Radhika Subramanium made umpteen trips to the shiny black Bosch mixer-grinder on her phone in the last few weeks. She put it in her shopping cart and waited for the festive season sale to begin, hoping to get a good deal. At the end of the day, who doesn’t want to save a few extra bucks?
But, on October 3, the big day when e-commerce giants Amazon and Flipkart locked horns and launched The Great Indian Festival and Big Billion Days, Subramaniam was sorely disappointed. Her cart barely showed any discount. She bought the appliance anyway because it was needed, but her excitement was gone.
It was largely the same story for Vaibhav Jaiswal. His Boat headphones didn’t even fetch a Rs 200 discount.
Revati Krishna, in fact, checked out with zero discount on the sit-and-bounce ball she had picked up for her nephew.
Subramanium, Jaiswal and Krishna are among hundreds of Indians who realised that e-commerce sales no longer offer the lucrative discounts they used to, except for select products such as mobile phones.
On an average, 30 percent of the products sold across electronics category which houses products like refrigerators, air-conditioners and laptops on Amazon and Flipkart had no discount during their week-long festive sale season, according to a study by a data analytics company.
Interestingly, 8-11 percent of the products across categories such as washing machines, microwave ovens and laptops even showed higher prices during the sale across the two platforms.
The price comparisons were made with rates displayed on October 1, the last business-as-usual day before the sale started.
The data was compiled by Bengaluru-based digital commerce analytics platform DataWeave, which counts Japanese ad-tech firm FreakOut Group and domestic venture capital firm Blume Ventures among its investors. The data was shared exclusively with Moneycontrol.
The discounts were lean even on lower-priced products. Amazon dangled a 6.4 percent discount on air-conditioners priced at Rs 33,500-34,000 during the sale, while Flipkart offered barely a 5 percent discount, according to the data.
This is a far cry from discounts in the 60-70 percent range that used to be advertised across electronics and appliances categories on online marketplaces.
For this analysis, DataWeave trawled the first five pages of the electronics category, which houses products, including air-conditioners, cameras, headphones, laptops, microwave ovens, refrigerators, smart televisions, smart watches and washing machines. The firm scanned 1,184 products.
Gone are the days when discounts were offered for habit forming. According to experts, with the markets maturing, companies no longer fancy hoarding deal hunters.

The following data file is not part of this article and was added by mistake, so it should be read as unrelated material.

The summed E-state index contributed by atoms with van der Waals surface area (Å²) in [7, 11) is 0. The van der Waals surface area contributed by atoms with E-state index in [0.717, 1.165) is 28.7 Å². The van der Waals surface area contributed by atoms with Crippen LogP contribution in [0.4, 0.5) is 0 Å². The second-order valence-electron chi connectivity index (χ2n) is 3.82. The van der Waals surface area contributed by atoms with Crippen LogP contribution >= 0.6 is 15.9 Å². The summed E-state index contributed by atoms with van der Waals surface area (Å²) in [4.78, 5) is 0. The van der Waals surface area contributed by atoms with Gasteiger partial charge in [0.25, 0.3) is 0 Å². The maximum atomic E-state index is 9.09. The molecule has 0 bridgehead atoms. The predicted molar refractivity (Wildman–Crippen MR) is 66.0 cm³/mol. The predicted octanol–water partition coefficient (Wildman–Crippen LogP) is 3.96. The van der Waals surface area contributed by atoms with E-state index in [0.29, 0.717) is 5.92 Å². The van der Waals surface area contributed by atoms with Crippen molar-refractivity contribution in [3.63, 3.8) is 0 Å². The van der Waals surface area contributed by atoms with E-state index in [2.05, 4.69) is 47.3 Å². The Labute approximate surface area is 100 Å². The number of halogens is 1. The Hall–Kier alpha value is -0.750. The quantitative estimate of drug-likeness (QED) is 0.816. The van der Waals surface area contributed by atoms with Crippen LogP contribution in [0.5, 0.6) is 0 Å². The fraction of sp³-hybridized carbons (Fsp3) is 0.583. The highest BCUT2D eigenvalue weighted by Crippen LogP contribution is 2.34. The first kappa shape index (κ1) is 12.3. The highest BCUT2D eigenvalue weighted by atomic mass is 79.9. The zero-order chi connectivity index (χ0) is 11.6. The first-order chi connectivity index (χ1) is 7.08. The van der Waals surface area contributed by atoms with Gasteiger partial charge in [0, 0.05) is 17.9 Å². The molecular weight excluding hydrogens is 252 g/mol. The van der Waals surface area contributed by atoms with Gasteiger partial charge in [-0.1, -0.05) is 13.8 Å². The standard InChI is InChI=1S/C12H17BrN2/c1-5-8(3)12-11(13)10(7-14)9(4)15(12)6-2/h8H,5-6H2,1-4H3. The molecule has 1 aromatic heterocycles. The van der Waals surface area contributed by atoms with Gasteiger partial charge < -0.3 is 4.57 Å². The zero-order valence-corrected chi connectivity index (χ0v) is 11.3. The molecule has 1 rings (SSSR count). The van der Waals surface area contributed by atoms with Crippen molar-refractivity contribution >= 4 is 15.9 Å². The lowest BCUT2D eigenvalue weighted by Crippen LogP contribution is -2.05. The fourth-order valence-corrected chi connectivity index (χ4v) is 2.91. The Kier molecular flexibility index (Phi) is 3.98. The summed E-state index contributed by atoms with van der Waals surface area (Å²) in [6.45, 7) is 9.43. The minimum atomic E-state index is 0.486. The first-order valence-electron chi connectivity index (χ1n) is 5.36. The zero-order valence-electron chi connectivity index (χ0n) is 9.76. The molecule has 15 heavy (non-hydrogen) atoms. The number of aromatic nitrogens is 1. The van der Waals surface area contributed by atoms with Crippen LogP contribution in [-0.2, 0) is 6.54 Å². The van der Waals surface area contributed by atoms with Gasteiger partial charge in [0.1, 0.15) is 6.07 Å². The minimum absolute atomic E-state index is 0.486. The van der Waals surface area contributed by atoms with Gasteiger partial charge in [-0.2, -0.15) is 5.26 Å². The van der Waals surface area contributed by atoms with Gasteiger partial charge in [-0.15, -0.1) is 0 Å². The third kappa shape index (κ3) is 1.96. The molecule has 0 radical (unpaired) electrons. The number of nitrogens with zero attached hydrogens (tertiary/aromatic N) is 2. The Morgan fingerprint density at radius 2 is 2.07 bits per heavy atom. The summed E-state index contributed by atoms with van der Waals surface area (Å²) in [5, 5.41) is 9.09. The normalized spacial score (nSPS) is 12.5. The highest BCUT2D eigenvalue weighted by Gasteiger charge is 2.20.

“As people have got used to buying online, the companies have decided to focus on convenience rather than price,” said Harish HV, managing partner at ECube Investment Advisors. “You won’t even find a significant difference between the price of a product across the two marketplaces Amazon and Flipkart, which have a clear duopoly. It will go on like this unless a big new entrant starts disrupting prices again.”
According to Harish Bijoor, founder of Harish Bijoor Consults Inc, Covid-19 has made e-commerce platforms “marketplaces of choice” for the average customer. “They need less discounts to prop them up,” Bijoor said.
Market analysts claim that constant scrutiny by the government of foreign-funded online marketplaces and their business models over the past few months has made them cautious.
“There is also a little bit of wariness when it comes to offering discounts as the government has started asking for data from e-commerce companies on multiple compliances quite aggressively,” pointed out an analyst requesting anonymity.
E-commerce companies are barred from directly or indirectly influencing the prices of products sold on their websites. However, offline traders have protested incessantly against alleged misconduct by e-commerce companies and this has led to increased government scrutiny of online marketplaces.
“The product cost has increased across almost every category and so have the commissions charged by these platforms. A lot of these discounts were partially funded by the marketplaces through third-party tie-ups or via incentivising sellers with low commissions, among other things, earlier. The seller is not going to fund heavy discounts from his pocket,” said a Gurgaon-based watch seller, refusing to be identified.
While Amazon and Flipkart have not shared the gross merchandise value (GMV) clocked during the sales this year, consultancy firm RedSeer Management Consulting estimated the overall industry figure at $4.6 billion.
“During this festive period, sellers have brought thousands of selections and independently provided great deals to delight our customers. In addition, offers from banks and other ecosystem partners allowed customers to get better value through product exchange, no-cost EMIs, instant bank discounts and more,” an Amazon spokesperson said without commenting on specific questions on the decline in discounts.
Flipkart declined to comment.